Bland, a software engineer by profession, had stumbled upon the oldest, most complete crocodile ever found in Oregon -- a potentially historic find pegged at about 150 million to 200 million years of age. The deadly creature, called a thalattosuchian from the Jurassic Period, was about 6 to 8 feet long and would have weighed a few hundred pounds, says William Orr, director of the Thomas Condon State Museum of Fossils at the University of Oregon, which houses the extinct animal's fossilised bones.
Mar 3 23:11 2007
The Taichung City-based National Museum of Natural Science unveiled yesterday its collection of fossils of ancient crocodiles and announced that the museum is preparing a special exhibition for the valuable artefacts.
At a press conference held to publicize the collection, museum Curator Lin Chung-hsien said the museum's core operations are collection and research, through which people can find out more about nature.
Among the fossils, the oldest is a prehistoric crocodile called
, discovered in a small village in Stuttgart, Germany. It lived in the early Jurassic Period some 180 million years ago, according to Cheng Yien-nien, a paleontologist from the museum's Geology Department.
In his briefing, Cheng also introduced the museum's most valuable crocodile fossil -- an 5.6 meter reptile called
that was found in Morocco and is said to be around 50 million years old.
It might be the world's first specimen of the species to be completely unearthed, Cheng said.
In addition, he announced that the museum is managing a specimen of a crocodilian species discovered in Penghu, off southwestern Taiwan, in 2006, which he estimated to be 14 million years old.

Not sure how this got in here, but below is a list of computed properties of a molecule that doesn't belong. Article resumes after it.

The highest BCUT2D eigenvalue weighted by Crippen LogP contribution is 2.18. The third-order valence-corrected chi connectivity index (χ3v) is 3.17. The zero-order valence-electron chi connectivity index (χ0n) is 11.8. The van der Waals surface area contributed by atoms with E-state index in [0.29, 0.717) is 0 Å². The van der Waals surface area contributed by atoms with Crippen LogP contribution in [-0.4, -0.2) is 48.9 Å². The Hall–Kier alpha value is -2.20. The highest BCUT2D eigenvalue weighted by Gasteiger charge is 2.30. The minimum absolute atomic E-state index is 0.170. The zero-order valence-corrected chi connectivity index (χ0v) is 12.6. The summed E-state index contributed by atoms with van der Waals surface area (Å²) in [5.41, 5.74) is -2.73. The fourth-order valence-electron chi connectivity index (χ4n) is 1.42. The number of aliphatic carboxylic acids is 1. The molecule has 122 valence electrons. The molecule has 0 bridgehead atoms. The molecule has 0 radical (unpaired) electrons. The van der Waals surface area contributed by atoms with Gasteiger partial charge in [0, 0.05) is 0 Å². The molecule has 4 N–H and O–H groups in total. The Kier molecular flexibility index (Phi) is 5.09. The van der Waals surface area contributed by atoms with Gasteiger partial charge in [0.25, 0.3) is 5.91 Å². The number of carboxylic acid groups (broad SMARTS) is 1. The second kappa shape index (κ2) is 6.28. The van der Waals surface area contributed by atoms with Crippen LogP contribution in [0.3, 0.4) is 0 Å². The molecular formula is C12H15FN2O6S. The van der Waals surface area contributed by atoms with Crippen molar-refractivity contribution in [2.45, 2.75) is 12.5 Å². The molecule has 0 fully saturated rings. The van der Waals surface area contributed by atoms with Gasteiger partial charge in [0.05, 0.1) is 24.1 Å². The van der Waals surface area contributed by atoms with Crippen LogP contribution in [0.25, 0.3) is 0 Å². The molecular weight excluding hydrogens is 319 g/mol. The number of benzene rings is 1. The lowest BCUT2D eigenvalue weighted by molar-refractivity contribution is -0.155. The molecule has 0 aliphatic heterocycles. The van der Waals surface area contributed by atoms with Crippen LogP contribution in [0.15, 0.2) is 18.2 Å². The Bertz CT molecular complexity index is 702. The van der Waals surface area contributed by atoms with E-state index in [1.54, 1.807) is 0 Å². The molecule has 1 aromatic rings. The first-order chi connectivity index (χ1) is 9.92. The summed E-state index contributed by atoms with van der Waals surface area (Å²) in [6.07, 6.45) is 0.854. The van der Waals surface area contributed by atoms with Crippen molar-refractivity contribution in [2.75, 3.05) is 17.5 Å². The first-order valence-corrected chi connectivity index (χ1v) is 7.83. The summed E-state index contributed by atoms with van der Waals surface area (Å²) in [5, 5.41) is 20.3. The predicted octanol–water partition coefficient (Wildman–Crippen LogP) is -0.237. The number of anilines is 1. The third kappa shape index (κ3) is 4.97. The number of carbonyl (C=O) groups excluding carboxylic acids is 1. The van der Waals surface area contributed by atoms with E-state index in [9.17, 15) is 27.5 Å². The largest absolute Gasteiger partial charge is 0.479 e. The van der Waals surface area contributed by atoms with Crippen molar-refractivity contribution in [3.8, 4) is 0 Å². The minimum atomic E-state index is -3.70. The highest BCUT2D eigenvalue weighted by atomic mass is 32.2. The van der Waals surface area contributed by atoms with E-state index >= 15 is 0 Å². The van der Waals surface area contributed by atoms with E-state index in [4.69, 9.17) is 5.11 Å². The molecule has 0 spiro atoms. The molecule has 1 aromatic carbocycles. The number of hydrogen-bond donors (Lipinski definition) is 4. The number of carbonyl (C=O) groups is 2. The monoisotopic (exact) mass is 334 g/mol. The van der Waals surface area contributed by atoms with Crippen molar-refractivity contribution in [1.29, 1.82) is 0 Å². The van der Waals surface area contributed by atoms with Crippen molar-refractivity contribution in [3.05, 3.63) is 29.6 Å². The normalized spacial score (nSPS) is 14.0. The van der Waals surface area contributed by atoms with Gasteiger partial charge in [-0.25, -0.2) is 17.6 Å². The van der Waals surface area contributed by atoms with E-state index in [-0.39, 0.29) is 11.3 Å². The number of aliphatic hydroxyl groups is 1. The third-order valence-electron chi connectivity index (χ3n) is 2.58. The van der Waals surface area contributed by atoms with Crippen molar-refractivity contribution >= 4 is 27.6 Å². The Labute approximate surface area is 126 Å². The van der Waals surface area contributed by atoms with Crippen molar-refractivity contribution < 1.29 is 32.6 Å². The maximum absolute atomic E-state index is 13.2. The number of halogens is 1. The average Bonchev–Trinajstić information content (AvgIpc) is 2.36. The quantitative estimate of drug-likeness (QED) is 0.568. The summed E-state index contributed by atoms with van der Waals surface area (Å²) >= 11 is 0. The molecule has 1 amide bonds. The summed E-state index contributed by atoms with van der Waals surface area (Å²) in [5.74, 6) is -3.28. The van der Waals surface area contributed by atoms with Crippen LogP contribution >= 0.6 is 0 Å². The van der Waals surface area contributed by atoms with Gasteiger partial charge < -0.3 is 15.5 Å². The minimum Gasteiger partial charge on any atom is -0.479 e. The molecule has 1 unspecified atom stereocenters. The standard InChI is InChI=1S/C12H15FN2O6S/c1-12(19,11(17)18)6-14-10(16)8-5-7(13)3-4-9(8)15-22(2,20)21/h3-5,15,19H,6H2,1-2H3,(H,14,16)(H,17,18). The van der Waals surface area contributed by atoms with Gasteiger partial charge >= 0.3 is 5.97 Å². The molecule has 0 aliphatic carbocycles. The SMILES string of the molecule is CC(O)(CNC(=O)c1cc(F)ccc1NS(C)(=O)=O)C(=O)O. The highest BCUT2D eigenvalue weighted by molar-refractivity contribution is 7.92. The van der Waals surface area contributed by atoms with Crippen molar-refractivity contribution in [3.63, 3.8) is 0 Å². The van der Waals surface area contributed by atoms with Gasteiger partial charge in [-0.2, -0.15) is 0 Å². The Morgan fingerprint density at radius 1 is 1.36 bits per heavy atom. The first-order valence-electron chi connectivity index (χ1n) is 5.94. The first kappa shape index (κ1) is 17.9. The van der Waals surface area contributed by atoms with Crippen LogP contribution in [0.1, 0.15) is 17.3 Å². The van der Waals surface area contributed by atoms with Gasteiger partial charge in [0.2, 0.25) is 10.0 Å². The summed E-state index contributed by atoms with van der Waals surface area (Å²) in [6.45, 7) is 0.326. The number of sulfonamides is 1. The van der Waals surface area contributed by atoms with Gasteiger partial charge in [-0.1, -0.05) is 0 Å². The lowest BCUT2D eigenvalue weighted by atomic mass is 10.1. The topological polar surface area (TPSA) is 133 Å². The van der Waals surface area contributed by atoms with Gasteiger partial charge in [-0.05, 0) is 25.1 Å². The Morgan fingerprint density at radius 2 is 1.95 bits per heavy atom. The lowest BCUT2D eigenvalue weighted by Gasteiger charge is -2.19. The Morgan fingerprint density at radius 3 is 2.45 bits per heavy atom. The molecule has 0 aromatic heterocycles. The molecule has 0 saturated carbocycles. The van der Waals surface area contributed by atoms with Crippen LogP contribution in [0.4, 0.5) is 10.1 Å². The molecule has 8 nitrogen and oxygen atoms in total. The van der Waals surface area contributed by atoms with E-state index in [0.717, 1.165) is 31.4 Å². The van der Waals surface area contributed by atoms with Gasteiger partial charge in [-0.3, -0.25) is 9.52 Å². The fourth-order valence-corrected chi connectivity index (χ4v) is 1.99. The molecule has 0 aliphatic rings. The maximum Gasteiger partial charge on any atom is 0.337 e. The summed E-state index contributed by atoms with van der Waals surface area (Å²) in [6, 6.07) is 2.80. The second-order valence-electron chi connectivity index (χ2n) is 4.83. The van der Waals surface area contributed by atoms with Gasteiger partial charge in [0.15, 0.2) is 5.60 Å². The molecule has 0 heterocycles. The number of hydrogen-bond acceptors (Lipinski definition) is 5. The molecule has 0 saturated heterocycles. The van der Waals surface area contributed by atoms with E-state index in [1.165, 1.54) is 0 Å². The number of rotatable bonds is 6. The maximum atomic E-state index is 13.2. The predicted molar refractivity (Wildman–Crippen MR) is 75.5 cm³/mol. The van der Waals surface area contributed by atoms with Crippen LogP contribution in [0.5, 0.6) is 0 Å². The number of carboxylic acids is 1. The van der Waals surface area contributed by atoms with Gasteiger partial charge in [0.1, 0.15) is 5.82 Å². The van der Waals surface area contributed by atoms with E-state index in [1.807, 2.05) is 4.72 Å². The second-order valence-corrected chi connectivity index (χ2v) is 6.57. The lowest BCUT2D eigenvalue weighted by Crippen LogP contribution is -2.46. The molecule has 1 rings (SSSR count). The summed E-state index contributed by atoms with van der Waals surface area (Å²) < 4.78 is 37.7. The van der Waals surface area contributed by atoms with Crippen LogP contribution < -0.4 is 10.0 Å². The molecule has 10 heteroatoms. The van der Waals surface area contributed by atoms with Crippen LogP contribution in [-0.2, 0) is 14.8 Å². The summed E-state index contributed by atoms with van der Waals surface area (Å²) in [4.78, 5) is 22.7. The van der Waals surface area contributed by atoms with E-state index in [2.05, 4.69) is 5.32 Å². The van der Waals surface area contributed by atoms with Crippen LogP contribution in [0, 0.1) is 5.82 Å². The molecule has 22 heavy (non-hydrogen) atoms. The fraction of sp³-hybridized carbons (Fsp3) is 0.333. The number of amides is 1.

It is the oldest crocodilian fossil unearthed in Taiwan and is probably a new species of prehistoric crocodile, Cheng said, noting that the fossil has preserved skin and even food in its stomach.
Source China Post
Nov 11 02:05 2005
In the Jurassic era when dinosaurs ruled the earth, a 13-foot monster crocodile nicknamed "
" might be the king of sea..
Totally unique among marine crocodiles, "
it is one of the most evolved members of the crocodilian family and also one of the most bizarre
" - Diego Pol, a paleontologist at Ohio State University in Columbus, who served on the research team.
Alerted by a group of farmers who stumbled across several fragments, a team of paleontologists led by Zulma Gasparini of Argentina's La Plata University collected a skull and parts of a vertebrae of the animal in the Argentine province of Neuquen in 1996.
The unusual fossils presented a puzzle until Dr Pol used sophisticated computer software to map the features of the bones and determine the creature's lineage.
Until now, every known marine crocodilian had a head of one basic type, with a long snout and many sharp, identical teeth. But "Godzilla" had a short, high snout and teeth that were large and serrated, like a terrestrial reptile's.
Large serrated teeth of "Godzilla", given the scientific name
, indicate a carnivore that would have hunted large prey.
A "sea monster" nicknamed Godzilla warns pterosaurs that this meal already is taken. This computer illustration of the fierce croc appears in the December 2005 issue of National Geographic magazine. Researchers discovered the skull of the animal, known by the scientific name Dakosaurus andiniensis, in Argentina.
This was a top predator that probably was 13 feet long and swam around using its jagged teeth to bite and cut its prey, like dinosaurs and other predatory reptiles did
" - Diego Pol.
The researchers don't yet know what events triggered the relatively sudden emergence of Dakosaurus, nor do they know what caused it to go extinct.
These groups all went extinct about the same time as the dinosaurs … and the whales appeared shortly afterward and seemed to have replaced them ecologically
" - J. M. Clark, who was not involved with the research.
The finding, published in Thursday's online issue of the journal Science, sheds new light on an animal that millions of years ago dominated Earth's seas.
Its discovery will be highlighted in the December issue of National Geographic magazine.